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Article: Will e-Business Force Change?

The goals of reducing costs, speeding time to market and improving customer satisfaction must be at the core of any business today. Customers demand lower prices, greater options and customization, higher levels of service, and more personalization. To meet those needs, most executives are reconsidering all aspects of their enterprise's operations in light of e-Business opportunities.

We should understand that the key to e-Business is innovation and speed by being ahead of competitors in moving online or launching a ground-breaking service or way of delivering that service. Yet many Canadian companies are still clinging to the traditional rules of business, making them slower at decision-making and more risk-averse than their US counterparts. Too many Canadian businesses may be losing competitive advantage because their planning processes are often unclear and too lengthy.

Why? In part this is due to management rather than technical issues. Successful e-business projects must have a clearly identified e-commerce reason to exist and a compelling business reason that motivates people and processes to change. Unfortunately most e-business efforts fail for lack of vision and leadership. It is therefore important that the proper level of executive sponsorship is present to complete the project. It's mandatory to have agreement and alignment at the top. Management is then able to establish and identify the scope, time, appropriate funding and objectives parameters of the process and then lead the teams towards success.

This obviously raises the question of the current management’s abilities. How effective is the current management? Do they have the appropriate experience, confidence in their abilities and skills to embark on an e-business adventure? Perhaps you or your corporate executives never admit there's anything wrong and perhaps it may be that your organization's competencies are no longer competitive and you need to rethink, reorganize and consider implementing e-Business as a locus of change? 

Its amazing how many organizations assume they are geared toward doing what the market wants, no matter how painfully obvious customer buying trends and competitive offerings have irreversibly changed their market. It's easier for management to convince their inner circle of corporate sycophants everything's fine than to face the awful truth of the real-world marketplace.

One should also be observant of a fairly pervasive indicator of ineffective management that has flourished in the last decade and that is “Management by Fear”.  This abusive and politicized style of management will most certainly inhibit your cost effective transition to e-business and is likely impacting your current operations.

It’s easily recognized. Does your management hire and fire people based on their willingness to agree with their position? Do they not tolerate open and honest communications, especially from anyone who questions or offers a differing opinion of their or the company's strategy and organizational design? Are people promoted, demoted or transferred according to their skills and abilities or by management politics, whims and mood swings? This helps foster a fear-based "every person for themselves," corporate culture. It prevents any potential for teamwork, mutual respect, trust, honesty, integrity, or discipline that is necessary for e-business or other organizational changes.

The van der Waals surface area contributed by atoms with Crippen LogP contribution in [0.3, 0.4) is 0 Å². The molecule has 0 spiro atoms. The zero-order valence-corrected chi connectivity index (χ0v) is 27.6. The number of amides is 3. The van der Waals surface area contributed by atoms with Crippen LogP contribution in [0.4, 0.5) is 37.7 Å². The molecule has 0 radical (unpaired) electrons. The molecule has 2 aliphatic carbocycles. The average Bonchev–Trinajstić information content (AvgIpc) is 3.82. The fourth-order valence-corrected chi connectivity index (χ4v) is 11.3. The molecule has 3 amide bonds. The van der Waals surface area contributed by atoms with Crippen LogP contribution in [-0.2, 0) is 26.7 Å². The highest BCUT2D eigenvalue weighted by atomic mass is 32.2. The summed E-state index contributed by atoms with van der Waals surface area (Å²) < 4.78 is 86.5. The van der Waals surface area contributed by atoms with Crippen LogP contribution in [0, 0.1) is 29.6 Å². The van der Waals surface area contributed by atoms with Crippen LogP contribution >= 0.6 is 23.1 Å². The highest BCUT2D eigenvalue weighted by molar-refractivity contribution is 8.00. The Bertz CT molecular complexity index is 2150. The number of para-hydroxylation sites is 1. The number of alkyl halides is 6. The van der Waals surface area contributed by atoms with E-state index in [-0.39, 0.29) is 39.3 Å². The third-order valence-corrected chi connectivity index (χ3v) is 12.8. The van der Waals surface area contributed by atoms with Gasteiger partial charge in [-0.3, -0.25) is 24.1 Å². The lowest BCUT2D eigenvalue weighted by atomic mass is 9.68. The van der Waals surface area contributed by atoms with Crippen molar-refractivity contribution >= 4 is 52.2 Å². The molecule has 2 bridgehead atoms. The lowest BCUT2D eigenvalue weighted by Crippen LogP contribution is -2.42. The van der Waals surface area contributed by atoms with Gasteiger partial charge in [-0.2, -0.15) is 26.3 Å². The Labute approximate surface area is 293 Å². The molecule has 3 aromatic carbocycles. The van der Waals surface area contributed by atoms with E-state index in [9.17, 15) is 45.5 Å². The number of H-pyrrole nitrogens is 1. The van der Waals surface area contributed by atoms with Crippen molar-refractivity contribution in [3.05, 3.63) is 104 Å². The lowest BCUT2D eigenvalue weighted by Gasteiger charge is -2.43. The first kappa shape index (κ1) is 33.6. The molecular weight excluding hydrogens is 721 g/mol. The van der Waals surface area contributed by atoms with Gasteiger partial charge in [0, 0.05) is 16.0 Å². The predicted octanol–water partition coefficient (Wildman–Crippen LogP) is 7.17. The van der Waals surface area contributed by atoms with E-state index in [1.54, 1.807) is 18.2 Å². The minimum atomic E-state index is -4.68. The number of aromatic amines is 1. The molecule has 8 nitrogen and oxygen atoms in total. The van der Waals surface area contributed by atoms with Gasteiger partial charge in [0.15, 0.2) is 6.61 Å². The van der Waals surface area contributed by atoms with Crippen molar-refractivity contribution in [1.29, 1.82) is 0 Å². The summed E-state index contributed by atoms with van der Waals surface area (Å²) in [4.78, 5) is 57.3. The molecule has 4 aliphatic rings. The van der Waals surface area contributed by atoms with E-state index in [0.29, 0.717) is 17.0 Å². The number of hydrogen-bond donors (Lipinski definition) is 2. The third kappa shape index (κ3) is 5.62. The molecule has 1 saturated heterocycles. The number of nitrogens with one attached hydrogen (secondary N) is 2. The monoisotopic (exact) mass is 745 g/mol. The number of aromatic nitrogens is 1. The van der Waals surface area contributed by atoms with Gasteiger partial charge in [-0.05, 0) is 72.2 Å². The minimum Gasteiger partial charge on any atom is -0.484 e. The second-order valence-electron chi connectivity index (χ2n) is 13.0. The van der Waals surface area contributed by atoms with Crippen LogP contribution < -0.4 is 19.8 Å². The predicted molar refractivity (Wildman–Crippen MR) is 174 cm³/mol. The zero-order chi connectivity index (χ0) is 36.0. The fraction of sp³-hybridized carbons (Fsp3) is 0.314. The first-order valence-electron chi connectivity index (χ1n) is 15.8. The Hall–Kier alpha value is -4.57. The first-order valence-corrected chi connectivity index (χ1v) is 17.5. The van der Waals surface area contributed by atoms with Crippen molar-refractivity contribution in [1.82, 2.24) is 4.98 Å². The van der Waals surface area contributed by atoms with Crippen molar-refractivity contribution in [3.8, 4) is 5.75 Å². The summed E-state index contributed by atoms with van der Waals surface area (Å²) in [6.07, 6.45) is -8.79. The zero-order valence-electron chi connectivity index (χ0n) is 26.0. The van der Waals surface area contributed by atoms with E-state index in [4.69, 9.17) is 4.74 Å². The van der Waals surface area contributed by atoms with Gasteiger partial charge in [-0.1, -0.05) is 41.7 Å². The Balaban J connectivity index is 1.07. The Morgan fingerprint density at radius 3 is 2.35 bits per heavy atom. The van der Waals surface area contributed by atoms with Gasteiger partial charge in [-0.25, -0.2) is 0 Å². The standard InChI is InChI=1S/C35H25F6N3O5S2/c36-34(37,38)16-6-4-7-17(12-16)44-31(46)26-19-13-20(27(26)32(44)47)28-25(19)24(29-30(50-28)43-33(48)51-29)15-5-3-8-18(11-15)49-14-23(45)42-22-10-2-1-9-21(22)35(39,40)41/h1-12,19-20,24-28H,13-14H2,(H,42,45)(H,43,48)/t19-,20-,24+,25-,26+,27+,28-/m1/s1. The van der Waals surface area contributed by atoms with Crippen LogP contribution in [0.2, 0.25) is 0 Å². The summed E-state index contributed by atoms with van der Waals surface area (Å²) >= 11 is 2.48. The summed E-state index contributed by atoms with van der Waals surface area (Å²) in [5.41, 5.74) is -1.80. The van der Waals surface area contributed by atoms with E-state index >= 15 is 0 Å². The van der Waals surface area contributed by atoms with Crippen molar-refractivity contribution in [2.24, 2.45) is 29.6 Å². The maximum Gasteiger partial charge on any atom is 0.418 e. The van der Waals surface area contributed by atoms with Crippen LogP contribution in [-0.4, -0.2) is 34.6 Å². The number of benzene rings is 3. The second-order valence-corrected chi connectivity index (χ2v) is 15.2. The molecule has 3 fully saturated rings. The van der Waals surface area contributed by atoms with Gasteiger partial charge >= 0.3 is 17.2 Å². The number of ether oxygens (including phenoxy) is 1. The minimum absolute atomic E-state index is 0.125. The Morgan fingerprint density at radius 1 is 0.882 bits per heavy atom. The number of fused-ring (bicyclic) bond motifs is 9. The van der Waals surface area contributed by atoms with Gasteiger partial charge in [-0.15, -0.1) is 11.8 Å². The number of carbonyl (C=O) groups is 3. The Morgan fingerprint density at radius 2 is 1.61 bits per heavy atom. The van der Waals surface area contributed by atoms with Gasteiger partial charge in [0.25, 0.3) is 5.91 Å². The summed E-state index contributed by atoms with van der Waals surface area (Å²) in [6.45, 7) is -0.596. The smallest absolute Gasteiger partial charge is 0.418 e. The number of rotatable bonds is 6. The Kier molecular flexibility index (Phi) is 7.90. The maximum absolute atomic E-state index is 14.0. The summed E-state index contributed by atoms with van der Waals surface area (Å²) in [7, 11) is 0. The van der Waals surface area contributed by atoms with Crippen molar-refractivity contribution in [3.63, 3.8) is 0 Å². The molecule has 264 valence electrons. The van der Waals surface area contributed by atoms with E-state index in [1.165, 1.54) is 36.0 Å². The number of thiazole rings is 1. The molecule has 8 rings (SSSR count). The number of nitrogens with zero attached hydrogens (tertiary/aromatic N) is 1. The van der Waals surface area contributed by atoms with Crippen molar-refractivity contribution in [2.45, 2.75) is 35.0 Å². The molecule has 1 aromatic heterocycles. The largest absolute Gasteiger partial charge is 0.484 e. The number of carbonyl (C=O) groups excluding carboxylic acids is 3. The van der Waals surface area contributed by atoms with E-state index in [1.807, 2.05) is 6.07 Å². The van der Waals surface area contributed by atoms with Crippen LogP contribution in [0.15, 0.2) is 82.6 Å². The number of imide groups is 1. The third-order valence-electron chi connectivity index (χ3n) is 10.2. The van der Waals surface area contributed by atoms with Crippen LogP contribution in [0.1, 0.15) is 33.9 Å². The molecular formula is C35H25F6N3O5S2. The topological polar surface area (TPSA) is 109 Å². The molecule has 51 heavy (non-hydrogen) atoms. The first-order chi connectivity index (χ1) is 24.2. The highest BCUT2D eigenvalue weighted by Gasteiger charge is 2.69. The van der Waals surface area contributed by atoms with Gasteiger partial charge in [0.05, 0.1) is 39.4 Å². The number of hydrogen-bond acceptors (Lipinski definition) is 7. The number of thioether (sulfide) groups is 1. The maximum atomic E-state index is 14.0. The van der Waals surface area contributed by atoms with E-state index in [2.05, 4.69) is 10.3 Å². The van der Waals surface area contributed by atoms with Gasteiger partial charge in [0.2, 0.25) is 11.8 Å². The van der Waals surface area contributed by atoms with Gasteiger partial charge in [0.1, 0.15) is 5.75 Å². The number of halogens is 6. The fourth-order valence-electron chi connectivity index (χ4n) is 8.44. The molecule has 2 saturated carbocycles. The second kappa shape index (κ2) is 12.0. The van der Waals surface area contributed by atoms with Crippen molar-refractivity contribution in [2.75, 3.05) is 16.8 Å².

Because e-Business means change, and change scares most people. As such, inexperienced management forgets basic human nature as it seeks to conceal its weaknesses and plans strategies and changes amongst itself without fear of criticism or input from employees. Therefore when implemented, rivalries between departments, demotions, promotions, budget turf wars, and protected customer and supplier relationships are some of the reasons that people may be reluctant to cooperate with a new e-business process.

A strong management team is always proactive and will ensure that the people most affected by the e-business model and reorganization will be involved in defining their new roles and responsibilities. They are willing to delegate responsibilities, discuss issues and communicate. They will lead your company through change and onwards to a successful e-business by example rather than fear. Check out your management team style. Will your e-Business requirements force change in your organization? - John Shenton - February, 2003
 

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N.B.** The articles were first published in the Times (Montreal, Canada) and written by John Shenton as special contributor to the Times Technology Section. Articles and Reports written by us may be printed or displayed on your website providing they are kept intact and a link/attribution to this website or Internet Merchandising Systems plus authorship is displayed.

 

 

 

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